Next, the process sequence of FIGS. 4H through 4K is repeated with different masks to form movable combs 130 and 135 and bridge 140. First, as depicted in FIG. 4O, a third structural layer of highly doped poly-Si 426 is deposited to a depth appropriate for the thickness of movable combs 130 and 135, two microns in this example. Windows (not shown) are then opened in layer 426 to expose the alignment features in layer 414 (the only features of layer 414 visible in FIG. 4O are post 155 and teeth 120 and 121). Movable combs 130 and 135 and bridge 140 are patterned on layer 426 with a photoresist mask 428 (FIG. 4P).

The exposed poly-Si is then etched away, using an RIE, before removing the photoresist mask. The silicon oxide layer covering the hinge serves as an etch stop during this RIE step to prevent etching away or excessive thinning of the hinge. The resulting structure, including portions of bridge 140 and movable teeth 160 and 165, is depicted in FIG. 4Q. The structure is then coated with a sacrificial material 430 and planarized (FIG. 4R) in the manner discussed above in connection with FIG. 4K.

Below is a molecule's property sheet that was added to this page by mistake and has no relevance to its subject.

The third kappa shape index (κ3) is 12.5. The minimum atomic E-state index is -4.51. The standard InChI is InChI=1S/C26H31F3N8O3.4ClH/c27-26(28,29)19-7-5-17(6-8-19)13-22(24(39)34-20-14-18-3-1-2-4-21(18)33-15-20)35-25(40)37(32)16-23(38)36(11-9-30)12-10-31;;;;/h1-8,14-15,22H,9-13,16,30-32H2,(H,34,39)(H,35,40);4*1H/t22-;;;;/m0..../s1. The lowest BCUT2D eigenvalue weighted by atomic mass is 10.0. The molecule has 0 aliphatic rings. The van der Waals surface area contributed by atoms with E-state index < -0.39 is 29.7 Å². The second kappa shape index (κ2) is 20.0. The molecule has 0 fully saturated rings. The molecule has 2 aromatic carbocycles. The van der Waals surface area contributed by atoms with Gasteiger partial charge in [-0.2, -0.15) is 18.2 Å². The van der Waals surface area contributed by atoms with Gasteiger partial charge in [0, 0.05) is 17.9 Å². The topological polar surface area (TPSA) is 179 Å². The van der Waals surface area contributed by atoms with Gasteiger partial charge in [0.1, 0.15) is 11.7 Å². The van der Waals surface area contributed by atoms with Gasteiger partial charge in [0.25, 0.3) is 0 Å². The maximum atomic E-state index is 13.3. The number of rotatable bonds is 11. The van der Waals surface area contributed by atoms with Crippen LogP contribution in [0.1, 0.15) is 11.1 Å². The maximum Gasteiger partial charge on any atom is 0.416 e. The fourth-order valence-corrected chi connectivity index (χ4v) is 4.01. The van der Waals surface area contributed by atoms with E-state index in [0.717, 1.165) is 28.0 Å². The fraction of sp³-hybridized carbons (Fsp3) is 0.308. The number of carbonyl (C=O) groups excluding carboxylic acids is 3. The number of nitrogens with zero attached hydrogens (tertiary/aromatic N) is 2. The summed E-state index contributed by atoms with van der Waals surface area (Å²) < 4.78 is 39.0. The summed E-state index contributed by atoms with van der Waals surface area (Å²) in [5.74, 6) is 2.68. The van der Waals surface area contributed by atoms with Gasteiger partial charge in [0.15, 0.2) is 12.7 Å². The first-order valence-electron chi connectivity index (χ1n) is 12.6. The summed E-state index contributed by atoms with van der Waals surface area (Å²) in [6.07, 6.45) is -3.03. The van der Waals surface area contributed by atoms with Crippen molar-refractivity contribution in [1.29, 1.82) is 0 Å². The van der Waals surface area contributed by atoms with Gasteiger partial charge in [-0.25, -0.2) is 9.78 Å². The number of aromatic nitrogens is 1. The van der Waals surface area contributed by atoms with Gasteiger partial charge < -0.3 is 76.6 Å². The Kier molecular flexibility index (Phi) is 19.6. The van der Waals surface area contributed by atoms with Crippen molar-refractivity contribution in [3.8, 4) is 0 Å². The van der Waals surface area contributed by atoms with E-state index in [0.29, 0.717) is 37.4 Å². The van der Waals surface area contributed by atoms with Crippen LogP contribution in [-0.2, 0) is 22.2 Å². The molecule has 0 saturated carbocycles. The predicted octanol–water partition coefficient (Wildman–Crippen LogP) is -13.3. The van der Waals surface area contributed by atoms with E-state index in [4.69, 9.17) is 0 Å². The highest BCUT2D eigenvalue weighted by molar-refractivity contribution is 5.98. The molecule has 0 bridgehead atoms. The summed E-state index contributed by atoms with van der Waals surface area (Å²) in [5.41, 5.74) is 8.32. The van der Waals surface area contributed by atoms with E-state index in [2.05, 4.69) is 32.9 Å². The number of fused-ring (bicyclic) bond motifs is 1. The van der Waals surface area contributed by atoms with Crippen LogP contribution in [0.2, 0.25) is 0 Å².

FIG. 4S depicts the first step in forming actuated member 177. Next, a fourth structural material, highly doped poly-Si layer 432 is deposited, to a depth of approximately 0.3–0.5 microns in this embodiment. Optionally, layer 432 is smoothed to a mirror finish using chemical mechanical polishing techniques commonly applied to poly-Si (see above). In one embodiment, this polishing step leaves a surface 434 (FIG. 4T) having an approximate root mean squared roughness of less then 0.5 nm. The resulting polished poly-Si layer 432 is slightly thinned (by approximately 10% of the initial thickness). If the initial surface finish of layer 432 is adequate, the polishing step can be skipped. A reflective layer 436 is then formed over layer 432 (FIG. 4U). Layer 436 can be a single or compound layer, and is formed in one embodiment by depositing first a chromium adhesion layer and then a reflective gold or aluminum layer.